NASHVILLE, Tennessee (AP) -- Peggy Say, who spent nearly seven years on a tireless quest for the release of her brother, journalist Terry Anderson, and fellow hostages from kidnappers in Lebanon, died Wednesday. She was 74.
Anderson, the chief Middle East correspondent for The Associated Press when he was abducted from the streets of Beirut in 1985 in the midst of the country's civil war, said his sister died Wednesday after a lung illness. She had been living in Cookeville, east of Nashville.
A self-described housewife, Say quickly became her brother's most prominent public champion, keeping his fate and that of the other hostages in Lebanon in the public eye as the years went by.
"We were allowed a radio from time to time, and we did hear about her efforts and the efforts of other hostages' families on the radio, and of course it was always a great comfort," said Anderson, who was held by the pro-Iranian Shiite Muslim militant faction Islamic Jihad for 2,454 days.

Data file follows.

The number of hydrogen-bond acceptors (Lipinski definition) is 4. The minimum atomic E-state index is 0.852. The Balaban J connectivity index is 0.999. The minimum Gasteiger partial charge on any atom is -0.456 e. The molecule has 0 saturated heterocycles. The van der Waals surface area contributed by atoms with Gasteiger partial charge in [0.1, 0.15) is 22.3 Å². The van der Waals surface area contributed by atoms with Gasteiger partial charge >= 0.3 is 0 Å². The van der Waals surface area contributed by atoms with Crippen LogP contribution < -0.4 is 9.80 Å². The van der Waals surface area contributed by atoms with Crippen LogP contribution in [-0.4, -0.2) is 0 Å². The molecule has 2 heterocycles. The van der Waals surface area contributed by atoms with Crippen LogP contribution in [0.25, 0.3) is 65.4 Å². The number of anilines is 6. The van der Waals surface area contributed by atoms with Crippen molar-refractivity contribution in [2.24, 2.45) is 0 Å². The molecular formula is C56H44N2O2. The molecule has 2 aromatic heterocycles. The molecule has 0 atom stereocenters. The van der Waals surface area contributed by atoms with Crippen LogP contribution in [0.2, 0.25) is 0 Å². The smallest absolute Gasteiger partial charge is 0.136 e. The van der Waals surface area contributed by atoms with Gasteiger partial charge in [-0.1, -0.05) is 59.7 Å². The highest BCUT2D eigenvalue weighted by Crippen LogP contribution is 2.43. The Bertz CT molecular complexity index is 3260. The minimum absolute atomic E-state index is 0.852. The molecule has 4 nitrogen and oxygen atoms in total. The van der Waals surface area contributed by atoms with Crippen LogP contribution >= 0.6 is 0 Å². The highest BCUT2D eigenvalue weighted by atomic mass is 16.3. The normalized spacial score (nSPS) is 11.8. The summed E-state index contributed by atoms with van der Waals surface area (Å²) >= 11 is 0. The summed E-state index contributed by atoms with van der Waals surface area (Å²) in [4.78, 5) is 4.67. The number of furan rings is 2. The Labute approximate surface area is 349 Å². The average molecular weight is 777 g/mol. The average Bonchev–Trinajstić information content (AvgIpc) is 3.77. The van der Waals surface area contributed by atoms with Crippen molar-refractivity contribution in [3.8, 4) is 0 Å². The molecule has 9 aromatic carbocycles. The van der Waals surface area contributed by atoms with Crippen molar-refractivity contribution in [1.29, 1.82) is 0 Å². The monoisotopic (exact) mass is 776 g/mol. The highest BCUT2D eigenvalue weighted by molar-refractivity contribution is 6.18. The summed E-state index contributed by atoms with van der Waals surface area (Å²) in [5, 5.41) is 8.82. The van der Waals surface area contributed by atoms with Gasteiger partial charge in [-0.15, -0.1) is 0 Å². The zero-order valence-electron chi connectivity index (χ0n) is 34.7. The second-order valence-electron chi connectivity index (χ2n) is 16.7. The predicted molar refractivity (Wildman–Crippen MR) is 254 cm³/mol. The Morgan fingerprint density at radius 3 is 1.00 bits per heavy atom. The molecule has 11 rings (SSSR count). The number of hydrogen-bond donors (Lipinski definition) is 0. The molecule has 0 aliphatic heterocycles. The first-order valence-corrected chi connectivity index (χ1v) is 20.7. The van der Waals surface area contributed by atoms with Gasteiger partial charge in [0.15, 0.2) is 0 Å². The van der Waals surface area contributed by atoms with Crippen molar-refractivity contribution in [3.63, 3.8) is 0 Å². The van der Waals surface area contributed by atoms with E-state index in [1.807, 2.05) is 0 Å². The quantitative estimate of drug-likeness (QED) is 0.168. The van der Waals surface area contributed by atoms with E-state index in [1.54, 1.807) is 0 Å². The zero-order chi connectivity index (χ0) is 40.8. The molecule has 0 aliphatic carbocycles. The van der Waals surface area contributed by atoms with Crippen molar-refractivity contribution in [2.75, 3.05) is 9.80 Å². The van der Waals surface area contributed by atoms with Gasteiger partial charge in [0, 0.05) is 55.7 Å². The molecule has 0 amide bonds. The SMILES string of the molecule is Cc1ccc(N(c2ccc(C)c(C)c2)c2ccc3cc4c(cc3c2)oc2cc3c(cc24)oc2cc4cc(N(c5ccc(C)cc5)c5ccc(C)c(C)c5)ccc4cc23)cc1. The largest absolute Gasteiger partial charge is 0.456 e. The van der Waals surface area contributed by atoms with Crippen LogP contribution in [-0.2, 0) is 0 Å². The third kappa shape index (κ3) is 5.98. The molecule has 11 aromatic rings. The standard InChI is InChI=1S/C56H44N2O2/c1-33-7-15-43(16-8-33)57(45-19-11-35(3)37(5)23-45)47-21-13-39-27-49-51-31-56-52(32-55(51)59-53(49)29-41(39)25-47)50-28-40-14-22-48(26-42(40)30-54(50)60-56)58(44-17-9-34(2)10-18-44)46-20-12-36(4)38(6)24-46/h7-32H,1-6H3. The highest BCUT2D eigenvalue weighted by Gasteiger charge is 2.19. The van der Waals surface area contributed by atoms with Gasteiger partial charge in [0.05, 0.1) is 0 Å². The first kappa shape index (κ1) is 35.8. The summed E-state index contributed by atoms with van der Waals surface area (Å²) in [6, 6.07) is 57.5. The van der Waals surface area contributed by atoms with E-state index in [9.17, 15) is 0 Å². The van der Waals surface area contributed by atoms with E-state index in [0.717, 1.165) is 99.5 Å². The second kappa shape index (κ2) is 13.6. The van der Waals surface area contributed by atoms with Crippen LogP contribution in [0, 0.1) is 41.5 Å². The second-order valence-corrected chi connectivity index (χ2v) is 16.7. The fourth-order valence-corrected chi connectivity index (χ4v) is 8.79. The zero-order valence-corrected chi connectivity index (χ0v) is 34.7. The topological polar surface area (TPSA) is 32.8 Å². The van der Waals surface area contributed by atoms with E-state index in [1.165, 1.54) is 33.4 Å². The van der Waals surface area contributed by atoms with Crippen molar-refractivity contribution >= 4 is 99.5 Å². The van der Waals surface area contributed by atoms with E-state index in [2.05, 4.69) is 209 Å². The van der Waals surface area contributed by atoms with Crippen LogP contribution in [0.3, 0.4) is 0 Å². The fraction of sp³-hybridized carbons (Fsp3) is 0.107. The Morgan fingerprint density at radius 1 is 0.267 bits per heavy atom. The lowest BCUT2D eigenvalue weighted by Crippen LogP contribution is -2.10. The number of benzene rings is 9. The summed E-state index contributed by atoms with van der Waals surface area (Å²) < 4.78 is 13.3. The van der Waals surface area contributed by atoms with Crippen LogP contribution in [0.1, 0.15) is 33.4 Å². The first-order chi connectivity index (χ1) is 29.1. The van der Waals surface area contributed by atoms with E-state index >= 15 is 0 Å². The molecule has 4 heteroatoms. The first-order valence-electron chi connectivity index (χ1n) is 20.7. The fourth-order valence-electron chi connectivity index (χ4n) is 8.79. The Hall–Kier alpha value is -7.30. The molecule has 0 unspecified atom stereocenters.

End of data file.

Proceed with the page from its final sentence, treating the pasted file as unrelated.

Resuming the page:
Anderson was released on Dec. 4, 1991. He was the longest held of 92 foreigners abducted during civil war. Most were ultimately freed. Eleven died or were killed in captivity.
Former AP President Lou Boccardi remembered Say as a "remarkable woman" and a relentless advocate.
"In a very short time, she made herself into a national figure as the family face of long and frustrating efforts to win freedom for her brother," Boccardi said in an email. "She never took 'no' for an answer."
Say was living in upstate New York when her brother was taken hostage. She moved to the western Kentucky town of Cadiz to find more privacy for herself and husband, David, in 1988. He died in 2012.
Say met periodically with then-U.N. Secretary-General Javier Perez de Cuellar. Her travels put her face to face with Pope John Paul II, Palestinian leader Yasser Arafat, the president of Greece, Syria's foreign minister and an associate of notorious terrorist Abu Nidal.
Anderson, who recently retired from teaching journalism at the University of Florida, said he credits his sister's prominent role in helping keep the hostages alive.
"Remember these were very bad guys," he said. "They could easily have killed us, but they didn't. They let us go."
Anderson said his sister later moved to Cookeville and had retired after working on behalf of victims of domestic violence.
In addition to Anderson and two other siblings, Anderson said that Say is survived by daughter Melody Smith, son Edward Langendorfer and several grandchildren.